“For years … the House leadership of both parties has increasingly centralized decision-making power around fewer and fewer individuals — at the expense of deliberation and input by the body. This results in massive, multi-subject bills that are unable to be amended or fully read, all driven by supposedly must-pass defense and appropriations measures,” the letter reads.
“In the process, we’ve amassed trillions of dollars in debt, empowered administration bureaucrats who target citizens, and failed to carry out our basic duties to defend the American People.”
The most prominent requested rule change is the reinstitution of the “Motion to Vacate the Chair,” which would allow any member to force a vote to remove the speaker from office.
The rule has a long-standing history, and is even part of a parliamentary rules book authored by former President Thomas Jefferson known as the “Jefferson Manual.” The motion was in place from 1801 until 2018 when Democrats took control of the House and eliminated it.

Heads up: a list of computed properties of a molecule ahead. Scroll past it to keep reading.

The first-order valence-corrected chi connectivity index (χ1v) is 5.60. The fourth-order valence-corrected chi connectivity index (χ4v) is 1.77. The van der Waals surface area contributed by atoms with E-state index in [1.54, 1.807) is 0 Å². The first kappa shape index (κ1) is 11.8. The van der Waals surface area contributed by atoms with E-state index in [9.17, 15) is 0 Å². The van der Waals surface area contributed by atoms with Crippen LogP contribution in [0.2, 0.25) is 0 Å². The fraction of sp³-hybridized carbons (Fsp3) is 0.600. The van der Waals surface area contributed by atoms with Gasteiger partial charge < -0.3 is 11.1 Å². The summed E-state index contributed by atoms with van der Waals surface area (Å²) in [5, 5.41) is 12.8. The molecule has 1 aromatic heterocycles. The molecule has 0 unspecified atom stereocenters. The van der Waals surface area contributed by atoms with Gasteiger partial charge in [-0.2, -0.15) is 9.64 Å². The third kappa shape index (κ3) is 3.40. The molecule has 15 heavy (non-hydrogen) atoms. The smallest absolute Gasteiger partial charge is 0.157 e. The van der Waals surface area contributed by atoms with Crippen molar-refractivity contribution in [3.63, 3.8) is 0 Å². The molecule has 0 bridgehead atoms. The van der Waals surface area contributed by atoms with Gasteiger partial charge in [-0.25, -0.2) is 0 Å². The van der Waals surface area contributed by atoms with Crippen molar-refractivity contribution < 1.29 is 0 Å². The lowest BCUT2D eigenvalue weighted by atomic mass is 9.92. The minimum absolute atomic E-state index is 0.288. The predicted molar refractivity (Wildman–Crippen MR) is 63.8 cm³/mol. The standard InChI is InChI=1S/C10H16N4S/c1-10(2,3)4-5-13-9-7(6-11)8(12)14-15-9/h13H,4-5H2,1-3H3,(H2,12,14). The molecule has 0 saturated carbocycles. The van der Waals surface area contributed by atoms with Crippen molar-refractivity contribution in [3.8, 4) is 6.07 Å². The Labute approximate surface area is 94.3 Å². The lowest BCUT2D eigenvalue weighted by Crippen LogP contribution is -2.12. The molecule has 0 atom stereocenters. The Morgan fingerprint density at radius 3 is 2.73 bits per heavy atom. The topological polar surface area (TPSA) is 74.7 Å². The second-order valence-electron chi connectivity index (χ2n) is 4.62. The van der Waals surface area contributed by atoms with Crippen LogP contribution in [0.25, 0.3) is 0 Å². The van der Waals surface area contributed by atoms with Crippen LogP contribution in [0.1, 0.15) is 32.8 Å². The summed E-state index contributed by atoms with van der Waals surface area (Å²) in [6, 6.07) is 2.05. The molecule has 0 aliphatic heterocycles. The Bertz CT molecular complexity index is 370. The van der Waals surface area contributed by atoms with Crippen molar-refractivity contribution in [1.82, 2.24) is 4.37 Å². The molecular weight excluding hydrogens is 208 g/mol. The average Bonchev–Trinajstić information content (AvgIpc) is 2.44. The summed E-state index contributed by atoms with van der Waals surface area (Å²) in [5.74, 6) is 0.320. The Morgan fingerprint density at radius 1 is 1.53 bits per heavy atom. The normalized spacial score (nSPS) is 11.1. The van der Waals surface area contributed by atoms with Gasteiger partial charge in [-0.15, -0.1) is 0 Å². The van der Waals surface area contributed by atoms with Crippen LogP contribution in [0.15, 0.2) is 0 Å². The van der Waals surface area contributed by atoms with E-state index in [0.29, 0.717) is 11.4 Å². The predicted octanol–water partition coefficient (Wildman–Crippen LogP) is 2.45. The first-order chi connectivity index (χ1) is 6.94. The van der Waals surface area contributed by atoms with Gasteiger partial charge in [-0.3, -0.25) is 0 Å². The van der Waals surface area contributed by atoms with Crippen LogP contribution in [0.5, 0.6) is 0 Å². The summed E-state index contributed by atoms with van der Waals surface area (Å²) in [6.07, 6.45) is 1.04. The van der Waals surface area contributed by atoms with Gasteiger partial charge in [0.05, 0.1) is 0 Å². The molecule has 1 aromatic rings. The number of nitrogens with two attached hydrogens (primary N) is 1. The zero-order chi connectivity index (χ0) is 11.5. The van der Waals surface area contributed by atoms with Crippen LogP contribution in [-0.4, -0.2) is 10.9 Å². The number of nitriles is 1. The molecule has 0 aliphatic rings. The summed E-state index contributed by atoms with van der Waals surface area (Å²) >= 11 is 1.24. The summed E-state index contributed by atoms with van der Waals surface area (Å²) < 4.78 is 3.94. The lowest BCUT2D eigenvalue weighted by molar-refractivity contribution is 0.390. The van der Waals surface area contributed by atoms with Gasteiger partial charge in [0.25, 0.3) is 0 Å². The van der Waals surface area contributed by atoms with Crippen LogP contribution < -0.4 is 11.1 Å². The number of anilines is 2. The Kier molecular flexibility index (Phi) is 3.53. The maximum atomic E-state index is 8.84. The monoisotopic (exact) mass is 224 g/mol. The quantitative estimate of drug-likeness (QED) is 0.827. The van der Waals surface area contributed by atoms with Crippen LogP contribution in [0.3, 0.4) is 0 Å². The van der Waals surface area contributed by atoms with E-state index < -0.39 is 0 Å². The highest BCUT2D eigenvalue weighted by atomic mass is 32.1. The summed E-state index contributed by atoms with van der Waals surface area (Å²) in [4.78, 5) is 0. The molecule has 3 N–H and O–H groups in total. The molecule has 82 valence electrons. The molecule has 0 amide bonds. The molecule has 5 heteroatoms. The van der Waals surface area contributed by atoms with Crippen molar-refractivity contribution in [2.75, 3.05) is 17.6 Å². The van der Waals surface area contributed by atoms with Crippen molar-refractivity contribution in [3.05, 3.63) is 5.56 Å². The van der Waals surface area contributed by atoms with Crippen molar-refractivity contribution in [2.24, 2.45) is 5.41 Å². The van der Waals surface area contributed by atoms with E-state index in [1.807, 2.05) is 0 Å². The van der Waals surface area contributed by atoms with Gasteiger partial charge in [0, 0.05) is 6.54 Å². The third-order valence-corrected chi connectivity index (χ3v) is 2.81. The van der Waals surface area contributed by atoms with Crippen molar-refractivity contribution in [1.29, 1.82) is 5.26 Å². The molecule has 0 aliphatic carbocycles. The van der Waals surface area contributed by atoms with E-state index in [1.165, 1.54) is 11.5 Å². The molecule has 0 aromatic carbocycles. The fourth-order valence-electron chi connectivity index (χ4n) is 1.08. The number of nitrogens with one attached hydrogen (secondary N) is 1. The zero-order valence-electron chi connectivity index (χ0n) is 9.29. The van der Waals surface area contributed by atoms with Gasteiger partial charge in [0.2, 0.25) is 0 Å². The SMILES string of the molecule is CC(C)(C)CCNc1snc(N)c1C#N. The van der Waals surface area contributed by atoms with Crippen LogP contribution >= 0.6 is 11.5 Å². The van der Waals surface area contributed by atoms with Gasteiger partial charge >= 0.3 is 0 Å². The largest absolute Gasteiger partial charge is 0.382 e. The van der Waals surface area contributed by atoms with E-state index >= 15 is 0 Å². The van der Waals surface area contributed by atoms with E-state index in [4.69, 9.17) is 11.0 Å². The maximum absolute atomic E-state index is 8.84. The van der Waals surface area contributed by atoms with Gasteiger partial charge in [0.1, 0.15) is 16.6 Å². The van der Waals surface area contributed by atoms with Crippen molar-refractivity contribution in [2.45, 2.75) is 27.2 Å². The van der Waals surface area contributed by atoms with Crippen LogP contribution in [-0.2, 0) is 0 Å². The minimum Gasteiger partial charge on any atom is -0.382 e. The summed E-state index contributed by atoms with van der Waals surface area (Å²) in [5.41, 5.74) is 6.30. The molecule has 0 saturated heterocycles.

Roy and his allies defended the rule, writing that “While difficult in practice, it is an important mechanism to restore trust and provide accountability,” adding further that there was a reason the rule was in place for so long.
However, McCarthy and those close to him are reportedly not fond of the idea.
Texas Rep. Dan Crenshaw (R-TX-2) blasted the rule, telling CNN, “You can’t govern with a gun to your head and that is what they are asking for,” and took aim at the language contained in the joint letter describing the rule as a mechanism of ‘Trust and Accountability.’”